Search Results for assassinations'
Note: Search results do not reflect all ADST resources. To view the full text of our oral histories, please visit our Library of Congress series, Frontline Diplomacy.
After Augusto Pinochet led a coup d’état in Chile on September 11, 1973, taking power from the democratically elected President Salvador Allende, he exiled Allende’s Foreign Minister, Orlando Letelier. After Letelier sought asylum in the United States, Pinochet believed he was acting as an informant to the U.S. government. Consequently, he was targeted by the Pinochet […]
The fall of the Soviet Union upset long-established power dynamics, leaving East and Central Europe, in particular, in uncharted waters. The creation of the Nordic-Baltic Eight (NB8), a regional cooperation consisting of Denmark, Estonia, Finland, Iceland, Latvia, Lithuania, Norway, and Sweden, helped the Baltics transition away from Cold War-style self-identification toward a more regionally-focused identity. […]
Terrorism the world over poses a threat to the lives of Foreign Service Officers. Throughout the 1970s and 1980s terrorist groups threatened the safety of FSOs serving in South America. In Argentina, two such groups, the People’s Revolutionary Army (ERP) and Montoneros, resorted to armed resistance 1969-1970 in response to the regime of Juan Carlos […]
The July 2016 attempted coup d’état in Turkey was the latest in a series of military interventions in the nation’s history. The military has forced out four civilian governments since 1960, when Premier Adnan Menderes was deposed. In 1971 the military forced Prime Minister Suleyman Demirel to resign; in 1980, the Turkish army launched the […]
The United States found itself embroiled in several interventions in the 1990s that focused on upholding basic human rights standards and encouraging democratic regimes to flourish, from Somalia to the Balkans to America’s own backyard in the Caribbean. Despite Haiti being the second nation in the Western Hemisphere to proclaim independence, it has suffered from […]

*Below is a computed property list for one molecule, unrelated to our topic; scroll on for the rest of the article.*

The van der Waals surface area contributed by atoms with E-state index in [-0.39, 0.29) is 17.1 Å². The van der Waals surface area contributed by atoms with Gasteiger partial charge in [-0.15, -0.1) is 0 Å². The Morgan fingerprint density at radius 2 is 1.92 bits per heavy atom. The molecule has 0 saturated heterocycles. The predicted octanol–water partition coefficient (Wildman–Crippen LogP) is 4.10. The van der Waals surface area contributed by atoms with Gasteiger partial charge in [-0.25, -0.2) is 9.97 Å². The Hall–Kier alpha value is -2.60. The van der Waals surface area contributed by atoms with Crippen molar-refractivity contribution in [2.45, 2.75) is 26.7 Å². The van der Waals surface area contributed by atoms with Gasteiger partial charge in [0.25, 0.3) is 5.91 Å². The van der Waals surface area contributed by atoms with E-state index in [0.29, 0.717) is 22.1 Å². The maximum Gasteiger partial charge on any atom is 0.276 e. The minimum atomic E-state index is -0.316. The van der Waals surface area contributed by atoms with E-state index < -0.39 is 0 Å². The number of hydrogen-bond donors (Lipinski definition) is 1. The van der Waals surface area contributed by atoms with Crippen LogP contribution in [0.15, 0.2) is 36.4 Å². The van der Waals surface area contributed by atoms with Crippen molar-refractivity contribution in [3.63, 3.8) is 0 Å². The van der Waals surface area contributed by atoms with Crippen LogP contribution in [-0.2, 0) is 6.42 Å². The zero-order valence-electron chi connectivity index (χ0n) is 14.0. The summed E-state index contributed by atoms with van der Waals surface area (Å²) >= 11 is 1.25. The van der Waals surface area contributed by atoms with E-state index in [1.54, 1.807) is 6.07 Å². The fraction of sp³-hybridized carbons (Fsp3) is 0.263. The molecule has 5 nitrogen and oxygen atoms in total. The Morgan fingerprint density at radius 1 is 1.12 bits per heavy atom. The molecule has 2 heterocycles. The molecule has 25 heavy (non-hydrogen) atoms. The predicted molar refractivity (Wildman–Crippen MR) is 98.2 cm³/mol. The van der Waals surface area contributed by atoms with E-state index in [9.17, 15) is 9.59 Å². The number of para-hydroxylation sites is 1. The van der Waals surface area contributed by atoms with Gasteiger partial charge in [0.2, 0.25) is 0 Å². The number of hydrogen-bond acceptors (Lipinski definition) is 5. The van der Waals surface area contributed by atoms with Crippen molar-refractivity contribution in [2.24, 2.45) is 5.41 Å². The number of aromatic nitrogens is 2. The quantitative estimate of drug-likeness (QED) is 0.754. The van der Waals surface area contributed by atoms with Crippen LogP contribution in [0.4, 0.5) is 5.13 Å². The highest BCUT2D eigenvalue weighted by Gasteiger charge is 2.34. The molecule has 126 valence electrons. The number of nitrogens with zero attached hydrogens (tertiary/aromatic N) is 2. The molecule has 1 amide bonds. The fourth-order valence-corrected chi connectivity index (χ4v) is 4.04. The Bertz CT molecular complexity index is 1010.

Life in the Foreign Service certainly has its advantages – working in often exotic locales, meeting fascinating people, being a part of important, sometimes historical, events. But, like other glamorous jobs, it has its drawbacks, not the least of which come with the drudgery of first and sometimes second tours, where most FSOs end up […]
U.S. inter-agency coordination on countering terrorism was limited, for bureaucratic and technical reasons, prior to the mid-1980s. As hijackings and terrorist assaults against U.S. military personnel became more frequent after the Vietnam War, Washington responded in part by creating the position of Coordinator for Counterterrorism in the State Department (S/CT). However, the position was not given […]
Intent on actively opposing the rule of Philippines president Ferdinand Marcos, Senator Benigno Aquino returned from exile in the U.S. in August 1983, only to be assassinated upon his arrival in Manila. Public outrage in response to this and to the regime’s corruption led to calls for Marcos’ removal. Corazon Aquino, the widow of Benigno, […]
In June 1993, Chief Moshood (M.K.O.) Abiola, a Muslim businessman and philanthropist, ran for the presidency of Nigeria and appeared to win the popular vote in what was considered a free and fair election. The vote was annulled by Nigeria’s military leader on the basis that the election was corrupt. When Abiola rallied support to […]
In 1973 three bombs, timed to explode with the arrival of Israeli Prime Minister Golda Meir to the U.S., were found in rental cars in New York City. The cars were parked near two Israeli banks and the El-Al cargo terminal at John F. Kennedy International Airport. The explosives did not go off, but rendered fingerprints […]